A newspaper reporter and a retired, blind journalist try to solve a series of killings connected to a pharmaceutical company's experimental, top-secret research projects and in so doing, both become targets of the killer.
A young man tries to help a teenage European girl whom escaped from a clinic hospital after witnessing the murder of her parents by a serial killer and they try to find the killer before the killer finds them.
An elderly heiress is killed by her husband who wants control of her fortunes. What ensues is an all-out murder spree as relatives and friends attempt to reduce the inheritance playing ... See full summary »
The Case of the Scorpion's Tail begins with the mysterious death of a millionaire and spirals into the murder of his suddenly rich wife, which draws the attention of a dogged investigator, who follows a trail of blood to the bitter end.
Alberto de Mendoza
Roberto, a drummer in a rock band, keeps receiving weird phone calls and being followed by a mysterious man. One night he manages to catch up with his persecutor and tries to get him to talk but in the ensuing struggle he accidentally stabs him. He runs away, but he understands his troubles have just begun when the following day he receives an envelope with photos of him killing the man. Someone is killing all his friends and trying to frame him for the murders... Written by
Giancarlo Cairella <email@example.com>
Argento didn't want to use the "image caught in the retina" plot device since it was too fantastic for the giallo genre. But once Carlo Rimbaldi showed him how the effect would look like in the finished film, he soon changed his mind. See more »
You have just seen Four Flies on Grey Velvet. See more »
As with the previous two entries in the unofficial Animal Trilogy, Four Flies on Grey Velvet is short on explicit gore but brimming with atmosphere and artistic ingenuity, with set-piece murders primed and mined for maximum tension. It was with this film that Argento began to cement his particular style and is something of a crucible for future ideas. The murder of Roberto's maid in a local park foreshadows John Saxon's fate in Tenebre, and with its sudden lapses in time and attempted escape through the cobwebbed space between two buildings (to a soundtrack of whispers and sighs) it also sows seeds that would flourish in Suspiria. Other visual motifs (crimson curtains, extreme close-ups, inanimate objects suddenly wielded by a seemingly maniacal camera) would be repeated or re-jigged in Deep Red, Phenomena and Opera.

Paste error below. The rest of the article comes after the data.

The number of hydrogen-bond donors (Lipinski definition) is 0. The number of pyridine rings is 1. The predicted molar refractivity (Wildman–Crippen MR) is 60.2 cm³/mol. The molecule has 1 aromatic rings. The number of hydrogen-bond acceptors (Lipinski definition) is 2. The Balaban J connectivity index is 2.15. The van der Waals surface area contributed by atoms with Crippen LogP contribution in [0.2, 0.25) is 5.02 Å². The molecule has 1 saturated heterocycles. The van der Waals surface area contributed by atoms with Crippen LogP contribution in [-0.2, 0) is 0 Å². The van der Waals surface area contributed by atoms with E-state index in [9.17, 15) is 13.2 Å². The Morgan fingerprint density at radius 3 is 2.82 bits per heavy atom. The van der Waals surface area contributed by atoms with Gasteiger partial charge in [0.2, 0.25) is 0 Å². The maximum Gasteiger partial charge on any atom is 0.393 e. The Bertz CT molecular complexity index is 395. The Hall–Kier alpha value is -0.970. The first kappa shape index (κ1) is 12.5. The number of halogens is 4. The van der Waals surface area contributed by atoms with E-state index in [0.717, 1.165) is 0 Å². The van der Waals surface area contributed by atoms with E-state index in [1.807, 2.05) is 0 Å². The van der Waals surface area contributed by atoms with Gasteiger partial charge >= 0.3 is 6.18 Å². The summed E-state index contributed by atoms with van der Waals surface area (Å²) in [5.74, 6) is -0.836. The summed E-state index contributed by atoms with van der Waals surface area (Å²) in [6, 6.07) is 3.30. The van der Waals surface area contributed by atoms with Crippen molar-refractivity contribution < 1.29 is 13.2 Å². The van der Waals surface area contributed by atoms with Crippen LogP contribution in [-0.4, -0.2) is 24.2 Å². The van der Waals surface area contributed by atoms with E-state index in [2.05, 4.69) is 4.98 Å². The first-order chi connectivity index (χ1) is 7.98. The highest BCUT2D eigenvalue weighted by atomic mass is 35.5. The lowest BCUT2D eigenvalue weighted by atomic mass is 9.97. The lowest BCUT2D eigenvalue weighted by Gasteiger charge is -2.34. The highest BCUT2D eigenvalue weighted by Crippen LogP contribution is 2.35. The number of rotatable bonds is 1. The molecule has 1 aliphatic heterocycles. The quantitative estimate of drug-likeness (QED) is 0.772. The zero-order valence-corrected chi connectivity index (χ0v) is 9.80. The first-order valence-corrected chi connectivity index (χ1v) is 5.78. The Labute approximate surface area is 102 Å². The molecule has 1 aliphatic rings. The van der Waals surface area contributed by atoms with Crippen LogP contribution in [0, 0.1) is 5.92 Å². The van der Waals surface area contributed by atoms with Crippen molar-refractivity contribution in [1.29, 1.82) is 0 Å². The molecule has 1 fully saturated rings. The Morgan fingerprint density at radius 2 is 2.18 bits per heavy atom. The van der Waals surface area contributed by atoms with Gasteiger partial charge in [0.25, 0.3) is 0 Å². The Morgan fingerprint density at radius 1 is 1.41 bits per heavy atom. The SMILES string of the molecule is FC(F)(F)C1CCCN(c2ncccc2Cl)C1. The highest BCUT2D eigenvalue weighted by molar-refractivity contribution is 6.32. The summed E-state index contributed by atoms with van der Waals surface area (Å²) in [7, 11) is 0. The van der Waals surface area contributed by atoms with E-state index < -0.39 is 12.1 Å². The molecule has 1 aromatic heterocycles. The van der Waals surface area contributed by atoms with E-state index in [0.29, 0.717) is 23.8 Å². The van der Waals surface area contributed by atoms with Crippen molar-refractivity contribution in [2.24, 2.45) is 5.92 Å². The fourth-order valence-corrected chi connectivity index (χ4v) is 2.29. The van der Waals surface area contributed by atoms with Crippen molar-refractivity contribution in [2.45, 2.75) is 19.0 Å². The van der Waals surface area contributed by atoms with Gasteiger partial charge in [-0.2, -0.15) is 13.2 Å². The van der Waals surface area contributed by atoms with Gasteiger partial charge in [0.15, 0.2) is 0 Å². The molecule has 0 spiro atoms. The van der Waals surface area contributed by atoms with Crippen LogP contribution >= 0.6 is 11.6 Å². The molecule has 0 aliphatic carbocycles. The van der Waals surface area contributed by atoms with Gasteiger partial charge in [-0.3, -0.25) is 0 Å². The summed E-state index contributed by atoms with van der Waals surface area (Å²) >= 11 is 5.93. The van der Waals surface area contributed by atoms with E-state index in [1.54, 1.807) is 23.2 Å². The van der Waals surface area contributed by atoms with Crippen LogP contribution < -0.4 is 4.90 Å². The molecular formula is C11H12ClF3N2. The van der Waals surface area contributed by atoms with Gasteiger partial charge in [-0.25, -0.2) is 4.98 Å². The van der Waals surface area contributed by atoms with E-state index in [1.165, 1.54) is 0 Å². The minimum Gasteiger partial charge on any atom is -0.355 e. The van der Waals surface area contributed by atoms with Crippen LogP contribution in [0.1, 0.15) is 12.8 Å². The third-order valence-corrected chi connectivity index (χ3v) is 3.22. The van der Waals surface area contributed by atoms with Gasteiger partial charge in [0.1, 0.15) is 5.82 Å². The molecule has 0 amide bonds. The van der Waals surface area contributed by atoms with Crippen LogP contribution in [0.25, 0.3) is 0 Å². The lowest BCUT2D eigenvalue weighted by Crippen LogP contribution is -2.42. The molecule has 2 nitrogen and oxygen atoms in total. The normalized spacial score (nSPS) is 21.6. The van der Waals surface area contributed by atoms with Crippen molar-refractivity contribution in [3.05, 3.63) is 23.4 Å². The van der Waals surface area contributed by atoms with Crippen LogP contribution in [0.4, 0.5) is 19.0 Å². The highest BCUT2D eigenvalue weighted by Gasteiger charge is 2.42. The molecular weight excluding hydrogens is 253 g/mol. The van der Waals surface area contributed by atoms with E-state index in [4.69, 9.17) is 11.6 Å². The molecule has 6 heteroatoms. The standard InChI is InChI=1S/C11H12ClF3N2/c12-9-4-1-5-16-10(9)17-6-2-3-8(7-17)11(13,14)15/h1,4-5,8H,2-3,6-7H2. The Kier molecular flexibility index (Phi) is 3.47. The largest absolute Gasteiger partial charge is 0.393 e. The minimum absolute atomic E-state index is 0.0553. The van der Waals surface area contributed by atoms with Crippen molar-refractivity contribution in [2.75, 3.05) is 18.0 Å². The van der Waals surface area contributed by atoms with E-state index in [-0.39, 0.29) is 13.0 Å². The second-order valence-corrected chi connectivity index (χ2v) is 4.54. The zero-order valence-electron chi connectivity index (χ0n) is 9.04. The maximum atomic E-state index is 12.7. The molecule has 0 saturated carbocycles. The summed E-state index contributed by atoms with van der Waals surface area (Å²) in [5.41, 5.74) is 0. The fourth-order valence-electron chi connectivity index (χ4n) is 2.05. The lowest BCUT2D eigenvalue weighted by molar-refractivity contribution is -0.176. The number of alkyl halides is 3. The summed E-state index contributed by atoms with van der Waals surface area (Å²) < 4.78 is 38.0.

Argento's original intention was to have a gay protagonist and though the character of Roberto is still open to such a reading - his victimisation being as a result of a fear of being outed (as a murderer) has obvious correlations (note also Brandon's shaggy mane v Farmer's gamine crop or the rather tame bathtub scene with Francine Racette which sees Roberto playfully seducing his mirror image) - the more overt references are passed to Jean-Pierre Marielle, who brings immense likability to a small role and whose swish factor is tempered by a steely determination to finally cracking a case. A frosty Farmer acquits herself well, though Brandon is merely okay. Argento's fascination with weird science (here ludicrous by design but ingenious in execution) gives the film its animal-themed title, and the finale boasts one of his greatest sequences - a stunning, slow-motion shot of a car impacting with the back of a lorry, which marries chillingly beautiful aesthetics to Hollywood folklore, scored with Morricone's haunting "Come un Madrigale".
Four Flies is a solid giallo and an important entry in the Director's canon which bears repeated viewing, blurring gender roles and sexual identity, adding subtext and hit and miss humour, asylum flashbacks, well-executed deaths and a recurring nightmare in the form of a sun-bleached, public beheading - the significance of which turns out to be twofold. It also has in spades what a good Argento giallo conveys like no other, that chilling feeling of something wholly alien on the loose in human form.
8 of 10 people found this review helpful.
Was this review helpful to you?